IPEN participating organizations in 36 countries are taking part in the 8th edition of the International Lead Poisoning Prevention Week on October 25 to 31. This year’s campaign focuses on the need to hasten progress toward the global goal of phasing out lead paint through regulatory and legal measures. The Week of Action is spearheaded by the Global Alliance to Eliminate Lead Paint, which is jointly led by the United Nations Environment Programme (UNEP) and the World Health Organization (WHO) and which counts on IPEN and many of its POs from developing countries among its partners. What follows is a brief summary of our POs’ planned activities for the week-long campaign to raise awareness about the hazards and risks of lead, especially on the health of children and other vulnerable groups, and to mobilize stakeholders’ support for the enactment of strong lead paint laws and their effective enforcement.
Although plastics pollution is getting more of the attention it has long deserved, often lost in the discussion are the toxic additives that contaminate plastic products, leach into food webs and the environment, and persist in recycling streams. Without addressing the harms created by these toxic additives, the prospect of achieving a safe circular economy is greatly hindered.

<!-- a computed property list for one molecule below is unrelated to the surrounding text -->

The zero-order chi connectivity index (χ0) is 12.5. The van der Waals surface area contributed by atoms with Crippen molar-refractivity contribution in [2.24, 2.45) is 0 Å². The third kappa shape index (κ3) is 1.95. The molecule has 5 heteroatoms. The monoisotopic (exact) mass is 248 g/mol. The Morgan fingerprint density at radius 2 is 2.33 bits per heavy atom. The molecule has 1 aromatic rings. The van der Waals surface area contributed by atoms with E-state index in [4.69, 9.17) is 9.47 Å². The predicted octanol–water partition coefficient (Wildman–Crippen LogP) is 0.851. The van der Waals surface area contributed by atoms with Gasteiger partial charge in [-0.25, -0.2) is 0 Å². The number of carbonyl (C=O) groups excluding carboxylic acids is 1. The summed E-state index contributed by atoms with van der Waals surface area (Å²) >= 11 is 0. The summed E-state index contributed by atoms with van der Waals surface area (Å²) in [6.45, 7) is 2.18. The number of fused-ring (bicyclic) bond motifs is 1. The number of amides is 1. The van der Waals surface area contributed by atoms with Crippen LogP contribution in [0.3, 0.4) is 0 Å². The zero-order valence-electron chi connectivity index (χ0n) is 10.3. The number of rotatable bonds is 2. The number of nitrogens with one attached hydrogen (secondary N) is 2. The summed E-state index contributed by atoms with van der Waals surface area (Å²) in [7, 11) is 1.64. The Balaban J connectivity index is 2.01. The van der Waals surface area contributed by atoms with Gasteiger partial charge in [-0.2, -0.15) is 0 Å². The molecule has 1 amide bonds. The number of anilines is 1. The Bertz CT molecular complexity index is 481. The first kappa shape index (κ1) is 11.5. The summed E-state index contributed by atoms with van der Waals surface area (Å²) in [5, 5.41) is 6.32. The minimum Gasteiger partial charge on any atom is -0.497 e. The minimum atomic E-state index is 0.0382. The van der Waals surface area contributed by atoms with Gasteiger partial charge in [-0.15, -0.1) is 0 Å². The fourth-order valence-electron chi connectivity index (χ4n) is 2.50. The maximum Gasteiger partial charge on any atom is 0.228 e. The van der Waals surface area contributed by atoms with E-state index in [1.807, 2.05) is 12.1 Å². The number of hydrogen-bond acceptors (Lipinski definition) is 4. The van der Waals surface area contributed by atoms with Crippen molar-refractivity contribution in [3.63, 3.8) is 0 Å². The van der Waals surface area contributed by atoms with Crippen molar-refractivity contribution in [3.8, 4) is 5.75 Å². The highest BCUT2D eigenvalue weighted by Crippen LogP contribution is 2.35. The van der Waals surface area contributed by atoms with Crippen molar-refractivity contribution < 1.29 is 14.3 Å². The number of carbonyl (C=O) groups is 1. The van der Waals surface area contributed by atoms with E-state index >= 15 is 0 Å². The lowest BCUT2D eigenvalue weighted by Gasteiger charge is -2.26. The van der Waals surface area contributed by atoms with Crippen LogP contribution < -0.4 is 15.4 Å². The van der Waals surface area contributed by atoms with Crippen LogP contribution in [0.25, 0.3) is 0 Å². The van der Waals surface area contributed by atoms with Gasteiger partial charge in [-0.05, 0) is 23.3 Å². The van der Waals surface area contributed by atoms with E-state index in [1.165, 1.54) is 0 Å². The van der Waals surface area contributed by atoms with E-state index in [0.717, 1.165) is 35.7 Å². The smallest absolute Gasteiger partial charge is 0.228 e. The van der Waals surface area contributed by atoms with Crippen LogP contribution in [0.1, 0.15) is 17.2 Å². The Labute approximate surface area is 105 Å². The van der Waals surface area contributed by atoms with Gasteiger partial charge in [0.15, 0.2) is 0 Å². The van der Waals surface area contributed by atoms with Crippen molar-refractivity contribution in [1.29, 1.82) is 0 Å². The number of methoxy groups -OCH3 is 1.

Plastic’s Toxic Additives and the Circular Economy, a new report developed in collaboration with multiple UN convention groups, technical experts, and organizations working to address pollution, discusses the key challenges society faces to eliminate toxic components in the plastics life-cycle, identifies chemicals and sectors of greatest concern, and outlines key approaches for tackling the issues.
This is a press release from the Network for a Carcinogen-Free Society and IPEN. The Network for a Carcinogen-Free Society includes the following groups: Citizens' Action to Create Gunsan without Carcinogens; Civil Action to Create Ulsan without Carcinogens; Coalition of Health and Medical Organizations to Realize the Right to Health; Pharmaceutical Society for a Healthy Society; Dental Society for a Healthy Society; Labor Health Alliance; Humanitarian Practitioner Council; Young Korean Medical Association for the Realization of True Medicine; Green Alliance; Child Health National Solidarity; iCOOP Seoul Council; Korean Women's Environmental Network; Wonjin Foundation; Environment Health Research Institute; National Metal Workers' Union; Korean Confederation of Trade Unions; National Parents' Association for True Education; Green Education Solidarity; Blue Gwangmyeong 21 Action Council; Environmental Movement Alliance; and Environmental Justice.